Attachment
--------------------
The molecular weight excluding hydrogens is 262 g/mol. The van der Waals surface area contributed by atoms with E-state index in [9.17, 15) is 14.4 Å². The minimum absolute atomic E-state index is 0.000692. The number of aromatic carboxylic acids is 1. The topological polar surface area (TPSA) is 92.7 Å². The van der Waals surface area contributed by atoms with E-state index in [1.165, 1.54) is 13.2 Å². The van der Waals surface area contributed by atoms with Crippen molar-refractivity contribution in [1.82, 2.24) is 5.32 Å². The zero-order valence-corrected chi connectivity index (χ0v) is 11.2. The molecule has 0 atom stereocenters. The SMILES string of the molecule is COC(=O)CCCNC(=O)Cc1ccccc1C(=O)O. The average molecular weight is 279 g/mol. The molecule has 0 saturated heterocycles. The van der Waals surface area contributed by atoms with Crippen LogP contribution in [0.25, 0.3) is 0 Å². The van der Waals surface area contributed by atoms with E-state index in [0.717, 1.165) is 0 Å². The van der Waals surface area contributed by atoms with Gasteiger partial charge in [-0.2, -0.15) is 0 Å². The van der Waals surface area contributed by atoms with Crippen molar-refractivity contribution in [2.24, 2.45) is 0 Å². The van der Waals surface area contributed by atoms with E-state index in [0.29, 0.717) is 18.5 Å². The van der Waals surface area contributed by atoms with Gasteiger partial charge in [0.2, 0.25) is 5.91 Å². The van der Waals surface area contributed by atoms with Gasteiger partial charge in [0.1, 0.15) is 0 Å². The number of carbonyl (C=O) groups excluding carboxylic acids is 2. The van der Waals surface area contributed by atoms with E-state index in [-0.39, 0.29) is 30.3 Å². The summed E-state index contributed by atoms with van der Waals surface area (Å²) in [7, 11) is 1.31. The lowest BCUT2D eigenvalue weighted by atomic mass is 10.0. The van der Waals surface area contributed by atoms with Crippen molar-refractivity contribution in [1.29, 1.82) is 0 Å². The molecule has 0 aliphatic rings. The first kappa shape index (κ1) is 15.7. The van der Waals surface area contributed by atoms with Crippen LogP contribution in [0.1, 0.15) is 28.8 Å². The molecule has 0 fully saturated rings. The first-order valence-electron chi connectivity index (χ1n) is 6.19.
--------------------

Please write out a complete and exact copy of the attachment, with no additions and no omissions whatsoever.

The molecular weight excluding hydrogens is 262 g/mol. The van der Waals surface area contributed by atoms with E-state index in [9.17, 15) is 14.4 Å². The minimum absolute atomic E-state index is 0.000692. The number of aromatic carboxylic acids is 1. The topological polar surface area (TPSA) is 92.7 Å². The van der Waals surface area contributed by atoms with E-state index in [1.165, 1.54) is 13.2 Å². The van der Waals surface area contributed by atoms with Crippen molar-refractivity contribution in [1.82, 2.24) is 5.32 Å². The zero-order valence-corrected chi connectivity index (χ0v) is 11.2. The molecule has 0 atom stereocenters. The SMILES string of the molecule is COC(=O)CCCNC(=O)Cc1ccccc1C(=O)O. The average molecular weight is 279 g/mol. The molecule has 0 saturated heterocycles. The van der Waals surface area contributed by atoms with Crippen LogP contribution in [0.25, 0.3) is 0 Å². The van der Waals surface area contributed by atoms with E-state index in [0.717, 1.165) is 0 Å². The van der Waals surface area contributed by atoms with Gasteiger partial charge in [-0.2, -0.15) is 0 Å². The van der Waals surface area contributed by atoms with Crippen molar-refractivity contribution in [2.24, 2.45) is 0 Å². The van der Waals surface area contributed by atoms with E-state index in [0.29, 0.717) is 18.5 Å². The van der Waals surface area contributed by atoms with Gasteiger partial charge in [0.2, 0.25) is 5.91 Å². The van der Waals surface area contributed by atoms with Gasteiger partial charge in [0.1, 0.15) is 0 Å². The number of carbonyl (C=O) groups excluding carboxylic acids is 2. The van der Waals surface area contributed by atoms with E-state index in [-0.39, 0.29) is 30.3 Å². The summed E-state index contributed by atoms with van der Waals surface area (Å²) in [7, 11) is 1.31. The lowest BCUT2D eigenvalue weighted by atomic mass is 10.0. The van der Waals surface area contributed by atoms with Crippen molar-refractivity contribution in [1.29, 1.82) is 0 Å². The molecule has 0 aliphatic rings. The first kappa shape index (κ1) is 15.7. The van der Waals surface area contributed by atoms with Crippen LogP contribution in [0.1, 0.15) is 28.8 Å². The molecule has 0 fully saturated rings. The first-order valence-electron chi connectivity index (χ1n) is 6.19.